The morning of day three is busy and crowded at Tricorner Knob with 16 people stumbling over one another to eat breakfast and pack up. Numerous Red Crossbills surround the privy hopping on neighboring branches and peering in at the occupants. They fly up noisily when disturbed with a tremendous flutter of wings invoking quite a startle response in privy visitors. Given their numbers here (we also saw one at Pecks Corner), I am surprised to learn that they are rather elusive birds at higher elevations.
This is the trail crew’s final day, and they gather in a circle for stretching exercises prior to heading out. Once again, Mary, Clarence and I are on our way about 9:00 a.m. In 0.1 mile we reach the AT/Balsam Mountain Trail junction and strike out along a relatively level path that descends just 500’ in six miles to Laurel Gap shelter. The walking is very easy, but the trail is quite wet in places from the torrential rain yesterday. Deer tracks are readily visible in the mud. To the delight of our feet, we pass through several cool, dark Hemlock groves with soft, spongy layers of needles on smooth ground. We pause to soak in the fresh forest fragrance and silence (only the faint patter of water droplets from the trees can be heard).
In places along the trail we see big hunks of quartz surrounded by smaller bits and pieces. I’m guessing that this is an example of what geologists would call mass wasting, specifically frost wedging and heaving. Freezing water breaks up and begins to move larger rocks exposing them to the effects of weathering and facilitating the slow but continual erosion of these beautiful old mountains.
At these higher elevations, Indian Pipe (Monotropa uniflora) with its slender, ghostly white stems, nodding white flowers, and near translucent leaflike scales is in its prime and scattered broadly along the trail. At lower elevations these plants have already set seed, turning the seed capsule upright to sit atop the stem as the entire plant blackens. Indian Pipe does not manufacture its own food through photosynthesis. Instead it relies on an association with mycorrhizal fungi to get nutrients from decaying plant matter in the soil. Actually, I just read that it may be myco-heterotrophic, dependent on a fungus and its associated plant (typically tree roots) for water, minerals, and nutrients, rather than decaying organic matter. So Indian Pipe taps into a fungus that has tapped into a green plant. Isn’t nature a marvel!
I spot green and blue/back fruits littering the trail and discover Withe-rod (Viburnum nudum var. cassinoides) in the process of fruit maturation. Lots of Blackberries are ripening too, and we snack along the way.
We arrive at Laurel Gap shelter in the early afternoon. The shelter is a small, three-sided stone building. It has a ground-to-roof chain link fence across the open end and a door for access. A heavy chain loop “locks” the door in place. It has not been renovated like the other shelters and has no skylight and no covered benches nor cooking tables. There is just an open air fire ring and logs on the ground immediately outside, plus a few spiders inside. Knowing my aversion, Mary and Clarence quietly sweep them out of the way and don’t even mention it until the next morning. Thank god for good friends!! The sun is shining brightly this afternoon, and we scramble to take advantage, putting out our wet clothes from day one that still have not dried and are now beginning to smell far worse than they should!!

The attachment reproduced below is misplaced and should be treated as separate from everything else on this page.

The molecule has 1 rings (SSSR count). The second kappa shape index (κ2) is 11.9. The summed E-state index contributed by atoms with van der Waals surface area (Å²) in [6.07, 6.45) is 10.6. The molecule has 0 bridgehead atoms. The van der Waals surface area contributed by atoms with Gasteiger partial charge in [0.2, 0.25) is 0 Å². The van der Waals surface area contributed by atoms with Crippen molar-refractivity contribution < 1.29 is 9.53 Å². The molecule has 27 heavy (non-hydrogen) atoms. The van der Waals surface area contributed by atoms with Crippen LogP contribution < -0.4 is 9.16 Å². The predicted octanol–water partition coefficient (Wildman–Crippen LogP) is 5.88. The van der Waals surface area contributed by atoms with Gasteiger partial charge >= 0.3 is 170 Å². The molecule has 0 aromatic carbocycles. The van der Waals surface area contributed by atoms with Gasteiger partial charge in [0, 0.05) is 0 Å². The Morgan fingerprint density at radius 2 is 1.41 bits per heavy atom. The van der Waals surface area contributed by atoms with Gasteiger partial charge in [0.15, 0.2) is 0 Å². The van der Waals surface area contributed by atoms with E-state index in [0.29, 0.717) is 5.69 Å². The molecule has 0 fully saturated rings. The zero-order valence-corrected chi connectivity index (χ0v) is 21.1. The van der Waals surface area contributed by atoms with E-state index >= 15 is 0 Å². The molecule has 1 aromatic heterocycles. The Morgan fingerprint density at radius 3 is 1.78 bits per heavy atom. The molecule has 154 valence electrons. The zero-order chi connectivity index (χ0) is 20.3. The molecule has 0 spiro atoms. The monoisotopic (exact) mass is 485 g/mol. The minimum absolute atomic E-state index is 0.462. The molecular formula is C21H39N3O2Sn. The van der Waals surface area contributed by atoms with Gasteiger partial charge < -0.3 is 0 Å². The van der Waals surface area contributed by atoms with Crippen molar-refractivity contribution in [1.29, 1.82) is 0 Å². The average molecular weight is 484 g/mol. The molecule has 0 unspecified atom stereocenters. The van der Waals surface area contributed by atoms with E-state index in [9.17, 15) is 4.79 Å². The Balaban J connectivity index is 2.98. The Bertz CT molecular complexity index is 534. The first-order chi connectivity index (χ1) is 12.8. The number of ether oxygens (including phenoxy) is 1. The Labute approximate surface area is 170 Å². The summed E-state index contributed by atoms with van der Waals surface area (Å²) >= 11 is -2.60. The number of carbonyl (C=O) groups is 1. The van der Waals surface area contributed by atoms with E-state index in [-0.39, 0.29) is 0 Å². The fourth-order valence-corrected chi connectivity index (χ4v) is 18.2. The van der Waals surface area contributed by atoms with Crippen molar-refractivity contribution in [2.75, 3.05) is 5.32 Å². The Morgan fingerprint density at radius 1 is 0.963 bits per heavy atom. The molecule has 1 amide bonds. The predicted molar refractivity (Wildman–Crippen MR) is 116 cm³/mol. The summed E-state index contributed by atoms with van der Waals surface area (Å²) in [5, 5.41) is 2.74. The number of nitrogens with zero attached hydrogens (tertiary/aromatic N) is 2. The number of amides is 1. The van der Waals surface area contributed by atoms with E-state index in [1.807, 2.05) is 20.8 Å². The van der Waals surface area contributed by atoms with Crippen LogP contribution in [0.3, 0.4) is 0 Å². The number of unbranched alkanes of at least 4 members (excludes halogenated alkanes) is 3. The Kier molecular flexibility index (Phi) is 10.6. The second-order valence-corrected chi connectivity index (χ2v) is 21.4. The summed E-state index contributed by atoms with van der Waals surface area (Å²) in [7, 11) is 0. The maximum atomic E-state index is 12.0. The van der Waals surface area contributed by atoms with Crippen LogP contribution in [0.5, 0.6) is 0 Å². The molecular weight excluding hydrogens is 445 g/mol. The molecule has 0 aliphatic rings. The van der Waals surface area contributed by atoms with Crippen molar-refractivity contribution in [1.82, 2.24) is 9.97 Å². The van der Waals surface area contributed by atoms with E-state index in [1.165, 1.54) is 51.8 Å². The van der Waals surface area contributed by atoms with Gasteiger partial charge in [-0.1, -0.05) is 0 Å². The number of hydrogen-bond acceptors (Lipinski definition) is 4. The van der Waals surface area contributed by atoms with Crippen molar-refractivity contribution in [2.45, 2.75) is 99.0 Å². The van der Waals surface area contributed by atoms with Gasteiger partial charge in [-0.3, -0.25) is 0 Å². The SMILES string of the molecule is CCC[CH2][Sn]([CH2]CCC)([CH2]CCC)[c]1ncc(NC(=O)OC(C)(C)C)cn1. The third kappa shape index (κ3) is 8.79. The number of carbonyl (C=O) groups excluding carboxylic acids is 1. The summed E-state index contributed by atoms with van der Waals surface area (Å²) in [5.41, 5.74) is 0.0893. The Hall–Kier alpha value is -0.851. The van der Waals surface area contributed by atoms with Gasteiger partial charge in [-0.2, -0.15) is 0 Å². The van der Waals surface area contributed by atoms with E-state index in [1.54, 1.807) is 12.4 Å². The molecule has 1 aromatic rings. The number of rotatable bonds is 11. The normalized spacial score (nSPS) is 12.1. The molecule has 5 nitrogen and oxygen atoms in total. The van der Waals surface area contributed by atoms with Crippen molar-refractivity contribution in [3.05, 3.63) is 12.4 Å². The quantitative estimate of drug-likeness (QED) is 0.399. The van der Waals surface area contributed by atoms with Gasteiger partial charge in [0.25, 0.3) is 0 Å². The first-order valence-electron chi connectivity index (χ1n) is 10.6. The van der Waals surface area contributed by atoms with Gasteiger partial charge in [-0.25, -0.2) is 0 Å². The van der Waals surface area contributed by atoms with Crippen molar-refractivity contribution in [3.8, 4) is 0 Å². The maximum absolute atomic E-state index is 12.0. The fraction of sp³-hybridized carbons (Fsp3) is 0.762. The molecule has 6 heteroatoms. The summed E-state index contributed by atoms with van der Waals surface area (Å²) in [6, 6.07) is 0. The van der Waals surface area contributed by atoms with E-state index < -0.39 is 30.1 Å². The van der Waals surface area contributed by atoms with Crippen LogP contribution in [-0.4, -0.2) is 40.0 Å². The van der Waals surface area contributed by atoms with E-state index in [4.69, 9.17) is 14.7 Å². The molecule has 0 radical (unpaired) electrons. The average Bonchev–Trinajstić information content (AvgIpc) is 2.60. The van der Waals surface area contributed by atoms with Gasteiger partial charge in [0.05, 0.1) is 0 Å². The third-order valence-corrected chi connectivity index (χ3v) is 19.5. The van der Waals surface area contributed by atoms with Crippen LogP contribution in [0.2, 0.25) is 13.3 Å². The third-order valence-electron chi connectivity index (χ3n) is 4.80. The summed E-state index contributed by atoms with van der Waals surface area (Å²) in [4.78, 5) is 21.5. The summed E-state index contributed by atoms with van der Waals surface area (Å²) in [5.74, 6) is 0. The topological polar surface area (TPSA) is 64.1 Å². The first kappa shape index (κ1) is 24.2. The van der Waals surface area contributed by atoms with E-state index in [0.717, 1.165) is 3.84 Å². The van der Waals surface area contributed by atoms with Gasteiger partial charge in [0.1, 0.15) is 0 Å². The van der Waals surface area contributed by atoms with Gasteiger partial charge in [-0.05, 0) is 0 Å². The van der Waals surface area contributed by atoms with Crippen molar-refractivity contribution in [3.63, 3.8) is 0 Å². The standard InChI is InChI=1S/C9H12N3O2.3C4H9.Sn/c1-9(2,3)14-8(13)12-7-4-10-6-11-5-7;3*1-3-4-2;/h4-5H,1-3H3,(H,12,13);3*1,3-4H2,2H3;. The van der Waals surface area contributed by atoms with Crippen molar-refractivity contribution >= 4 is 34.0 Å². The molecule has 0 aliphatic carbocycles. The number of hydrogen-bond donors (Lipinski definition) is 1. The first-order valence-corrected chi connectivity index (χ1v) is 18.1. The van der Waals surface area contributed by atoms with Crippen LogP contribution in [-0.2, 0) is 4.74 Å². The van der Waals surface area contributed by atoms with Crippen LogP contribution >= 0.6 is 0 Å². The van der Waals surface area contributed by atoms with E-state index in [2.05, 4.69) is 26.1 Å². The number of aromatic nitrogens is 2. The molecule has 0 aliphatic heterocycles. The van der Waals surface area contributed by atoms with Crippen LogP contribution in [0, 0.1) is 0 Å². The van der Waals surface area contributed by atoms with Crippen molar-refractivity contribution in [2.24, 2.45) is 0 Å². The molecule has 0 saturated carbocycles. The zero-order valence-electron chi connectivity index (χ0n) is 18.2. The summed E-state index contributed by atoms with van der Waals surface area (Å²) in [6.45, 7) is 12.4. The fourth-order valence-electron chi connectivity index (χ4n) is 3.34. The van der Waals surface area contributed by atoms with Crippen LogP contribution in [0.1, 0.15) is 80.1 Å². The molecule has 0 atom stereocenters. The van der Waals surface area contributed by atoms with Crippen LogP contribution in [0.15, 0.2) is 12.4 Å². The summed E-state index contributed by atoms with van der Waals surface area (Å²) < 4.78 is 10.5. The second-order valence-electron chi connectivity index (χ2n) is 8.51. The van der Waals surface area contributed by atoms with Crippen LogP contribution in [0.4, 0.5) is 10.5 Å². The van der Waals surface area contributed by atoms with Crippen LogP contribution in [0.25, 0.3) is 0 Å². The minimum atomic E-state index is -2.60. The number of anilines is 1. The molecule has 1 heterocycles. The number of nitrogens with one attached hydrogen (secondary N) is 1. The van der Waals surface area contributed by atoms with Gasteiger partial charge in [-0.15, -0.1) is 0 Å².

Clarence scopes the water source and finds very, very fresh evidence of bear activity. We keep his can of bear spray handy at all times. There are thick stands of Blackberry brambles just behind the fire ring. Fortunately, there is little fruit left. Instead, they shelter a Gray Catbird family. Mother and father bring nutritional insects to the babies, and mom shelters them from the heat of the sun. I manage to get a few photos, but they resent being targets of the paparazzi, so I leave them alone.
The shelter may be quite dumpy, but its location is quite beautiful. The immediate area is just gently rolling terrain and has some open grassy areas and widely spaced trees. It had to have been settled and farmed or at least grazed in the past. Most relatively flat areas were. Now, it appears to be maintained and mowed to better accommodate the horses and riders that use it. Regardless of the history and current usage, the environs are quite a treat for the eyes…lush swathes of ferns, cool little glades, shady woodland understory, clear trickling streams…a perfect candidate for a “happy place” to retreat mentally when life just gets too intense.
Late in the afternoon, another hiker arrives. Rick Larsen, a Georgia ecologist on a busman’s holiday, makes it a foursome for the night. We eat dinner, enjoy good conversation, and watch the waxing gibbous moon move through the sky. Thanks to the sturdy fence, we just hang our food and cooking equipment outside and keep our packs and other gear in the shelter. Aside from the fresh scat that afternoon, we’ve neither seen nor heard any further evidence of bears. So with the chain holding the door shut, we sleep securely.